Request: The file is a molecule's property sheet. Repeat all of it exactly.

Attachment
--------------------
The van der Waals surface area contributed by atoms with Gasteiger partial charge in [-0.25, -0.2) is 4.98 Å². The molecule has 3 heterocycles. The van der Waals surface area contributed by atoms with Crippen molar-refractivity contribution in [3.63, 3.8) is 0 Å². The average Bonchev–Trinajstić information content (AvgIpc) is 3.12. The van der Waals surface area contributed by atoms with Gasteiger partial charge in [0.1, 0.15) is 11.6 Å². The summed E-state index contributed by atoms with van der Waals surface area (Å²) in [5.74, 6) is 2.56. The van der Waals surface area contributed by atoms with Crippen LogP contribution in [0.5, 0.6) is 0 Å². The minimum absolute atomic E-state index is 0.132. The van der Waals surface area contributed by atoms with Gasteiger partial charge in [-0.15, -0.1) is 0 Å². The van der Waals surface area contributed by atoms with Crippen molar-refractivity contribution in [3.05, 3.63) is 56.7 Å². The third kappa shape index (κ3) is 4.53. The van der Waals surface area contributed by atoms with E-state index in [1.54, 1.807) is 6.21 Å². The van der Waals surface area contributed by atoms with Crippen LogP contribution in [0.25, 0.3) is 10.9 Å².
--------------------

The van der Waals surface area contributed by atoms with Gasteiger partial charge in [-0.25, -0.2) is 4.98 Å². The molecule has 3 heterocycles. The van der Waals surface area contributed by atoms with Crippen molar-refractivity contribution in [3.63, 3.8) is 0 Å². The average Bonchev–Trinajstić information content (AvgIpc) is 3.12. The van der Waals surface area contributed by atoms with Gasteiger partial charge in [0.1, 0.15) is 11.6 Å². The summed E-state index contributed by atoms with van der Waals surface area (Å²) in [5.74, 6) is 2.56. The van der Waals surface area contributed by atoms with Crippen LogP contribution in [0.5, 0.6) is 0 Å². The minimum absolute atomic E-state index is 0.132. The van der Waals surface area contributed by atoms with Gasteiger partial charge in [-0.15, -0.1) is 0 Å². The van der Waals surface area contributed by atoms with Crippen molar-refractivity contribution in [3.05, 3.63) is 56.7 Å². The third kappa shape index (κ3) is 4.53. The van der Waals surface area contributed by atoms with E-state index in [1.54, 1.807) is 6.21 Å². The van der Waals surface area contributed by atoms with Crippen LogP contribution in [0.25, 0.3) is 10.9 Å².